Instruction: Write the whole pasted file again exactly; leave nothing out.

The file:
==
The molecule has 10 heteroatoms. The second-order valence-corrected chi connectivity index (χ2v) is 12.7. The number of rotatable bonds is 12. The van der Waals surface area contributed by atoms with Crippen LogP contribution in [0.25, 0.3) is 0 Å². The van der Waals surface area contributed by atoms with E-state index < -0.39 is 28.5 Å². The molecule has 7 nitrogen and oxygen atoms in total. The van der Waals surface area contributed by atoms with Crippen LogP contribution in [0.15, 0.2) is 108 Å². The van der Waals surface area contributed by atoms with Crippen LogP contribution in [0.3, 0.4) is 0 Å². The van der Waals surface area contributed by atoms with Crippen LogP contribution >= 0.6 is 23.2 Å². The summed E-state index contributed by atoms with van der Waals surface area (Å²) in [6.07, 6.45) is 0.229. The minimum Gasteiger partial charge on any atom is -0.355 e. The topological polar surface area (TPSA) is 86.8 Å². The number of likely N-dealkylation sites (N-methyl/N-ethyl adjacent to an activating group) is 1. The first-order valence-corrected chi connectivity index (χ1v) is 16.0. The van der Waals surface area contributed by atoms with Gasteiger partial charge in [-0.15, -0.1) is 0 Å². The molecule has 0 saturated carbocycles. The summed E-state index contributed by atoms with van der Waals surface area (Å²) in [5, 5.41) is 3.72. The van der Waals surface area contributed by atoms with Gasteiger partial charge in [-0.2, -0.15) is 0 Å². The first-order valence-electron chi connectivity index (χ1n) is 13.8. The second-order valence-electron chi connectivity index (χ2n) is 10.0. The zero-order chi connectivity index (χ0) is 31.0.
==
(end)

The molecule has 10 heteroatoms. The second-order valence-corrected chi connectivity index (χ2v) is 12.7. The number of rotatable bonds is 12. The van der Waals surface area contributed by atoms with Crippen LogP contribution in [0.25, 0.3) is 0 Å². The van der Waals surface area contributed by atoms with E-state index < -0.39 is 28.5 Å². The molecule has 7 nitrogen and oxygen atoms in total. The van der Waals surface area contributed by atoms with Crippen LogP contribution in [0.15, 0.2) is 108 Å². The van der Waals surface area contributed by atoms with Crippen LogP contribution in [0.3, 0.4) is 0 Å². The van der Waals surface area contributed by atoms with Crippen LogP contribution >= 0.6 is 23.2 Å². The summed E-state index contributed by atoms with van der Waals surface area (Å²) in [6.07, 6.45) is 0.229. The minimum Gasteiger partial charge on any atom is -0.355 e. The topological polar surface area (TPSA) is 86.8 Å². The number of likely N-dealkylation sites (N-methyl/N-ethyl adjacent to an activating group) is 1. The first-order valence-corrected chi connectivity index (χ1v) is 16.0. The van der Waals surface area contributed by atoms with Gasteiger partial charge in [-0.15, -0.1) is 0 Å². The molecule has 0 saturated carbocycles. The summed E-state index contributed by atoms with van der Waals surface area (Å²) in [5, 5.41) is 3.72. The van der Waals surface area contributed by atoms with Gasteiger partial charge in [-0.2, -0.15) is 0 Å². The first-order valence-electron chi connectivity index (χ1n) is 13.8. The second-order valence-electron chi connectivity index (χ2n) is 10.0. The zero-order chi connectivity index (χ0) is 31.0.